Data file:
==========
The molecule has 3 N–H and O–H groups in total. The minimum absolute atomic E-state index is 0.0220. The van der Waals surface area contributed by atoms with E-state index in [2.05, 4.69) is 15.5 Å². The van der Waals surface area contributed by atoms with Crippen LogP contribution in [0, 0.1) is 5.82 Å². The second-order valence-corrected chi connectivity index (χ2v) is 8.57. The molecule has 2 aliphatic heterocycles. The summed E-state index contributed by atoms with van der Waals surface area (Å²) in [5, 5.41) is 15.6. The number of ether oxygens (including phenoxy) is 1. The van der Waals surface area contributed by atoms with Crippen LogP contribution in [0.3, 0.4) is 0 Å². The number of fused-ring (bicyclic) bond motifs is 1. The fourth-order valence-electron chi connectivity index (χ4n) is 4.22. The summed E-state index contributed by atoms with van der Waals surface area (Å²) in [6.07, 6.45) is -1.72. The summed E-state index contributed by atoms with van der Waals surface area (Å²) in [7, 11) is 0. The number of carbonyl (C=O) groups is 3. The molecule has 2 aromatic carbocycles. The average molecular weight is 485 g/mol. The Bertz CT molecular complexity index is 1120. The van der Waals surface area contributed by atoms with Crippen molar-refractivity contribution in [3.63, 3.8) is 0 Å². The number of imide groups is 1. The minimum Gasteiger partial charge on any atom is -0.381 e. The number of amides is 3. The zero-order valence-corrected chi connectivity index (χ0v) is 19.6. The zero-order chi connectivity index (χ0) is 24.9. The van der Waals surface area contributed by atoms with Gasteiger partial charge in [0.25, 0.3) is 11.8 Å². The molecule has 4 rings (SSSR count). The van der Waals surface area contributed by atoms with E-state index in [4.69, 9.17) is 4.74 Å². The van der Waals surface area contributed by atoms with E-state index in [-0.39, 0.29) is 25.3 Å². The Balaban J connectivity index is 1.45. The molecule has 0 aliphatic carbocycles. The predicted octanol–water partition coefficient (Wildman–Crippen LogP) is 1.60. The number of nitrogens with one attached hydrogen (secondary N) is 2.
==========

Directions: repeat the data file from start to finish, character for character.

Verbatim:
The molecule has 3 N–H and O–H groups in total. The minimum absolute atomic E-state index is 0.0220. The van der Waals surface area contributed by atoms with E-state index in [2.05, 4.69) is 15.5 Å². The van der Waals surface area contributed by atoms with Crippen LogP contribution in [0, 0.1) is 5.82 Å². The second-order valence-corrected chi connectivity index (χ2v) is 8.57. The molecule has 2 aliphatic heterocycles. The summed E-state index contributed by atoms with van der Waals surface area (Å²) in [5, 5.41) is 15.6. The number of ether oxygens (including phenoxy) is 1. The van der Waals surface area contributed by atoms with Crippen LogP contribution in [0.3, 0.4) is 0 Å². The number of fused-ring (bicyclic) bond motifs is 1. The fourth-order valence-electron chi connectivity index (χ4n) is 4.22. The summed E-state index contributed by atoms with van der Waals surface area (Å²) in [6.07, 6.45) is -1.72. The summed E-state index contributed by atoms with van der Waals surface area (Å²) in [7, 11) is 0. The number of carbonyl (C=O) groups is 3. The molecule has 2 aromatic carbocycles. The average molecular weight is 485 g/mol. The Bertz CT molecular complexity index is 1120. The van der Waals surface area contributed by atoms with Crippen molar-refractivity contribution in [3.63, 3.8) is 0 Å². The number of imide groups is 1. The minimum Gasteiger partial charge on any atom is -0.381 e. The number of amides is 3. The zero-order valence-corrected chi connectivity index (χ0v) is 19.6. The zero-order chi connectivity index (χ0) is 24.9. The van der Waals surface area contributed by atoms with Gasteiger partial charge in [0.25, 0.3) is 11.8 Å². The molecule has 4 rings (SSSR count). The van der Waals surface area contributed by atoms with E-state index in [4.69, 9.17) is 4.74 Å². The van der Waals surface area contributed by atoms with E-state index in [-0.39, 0.29) is 25.3 Å². The Balaban J connectivity index is 1.45. The molecule has 0 aliphatic carbocycles. The predicted octanol–water partition coefficient (Wildman–Crippen LogP) is 1.60. The number of nitrogens with one attached hydrogen (secondary N) is 2.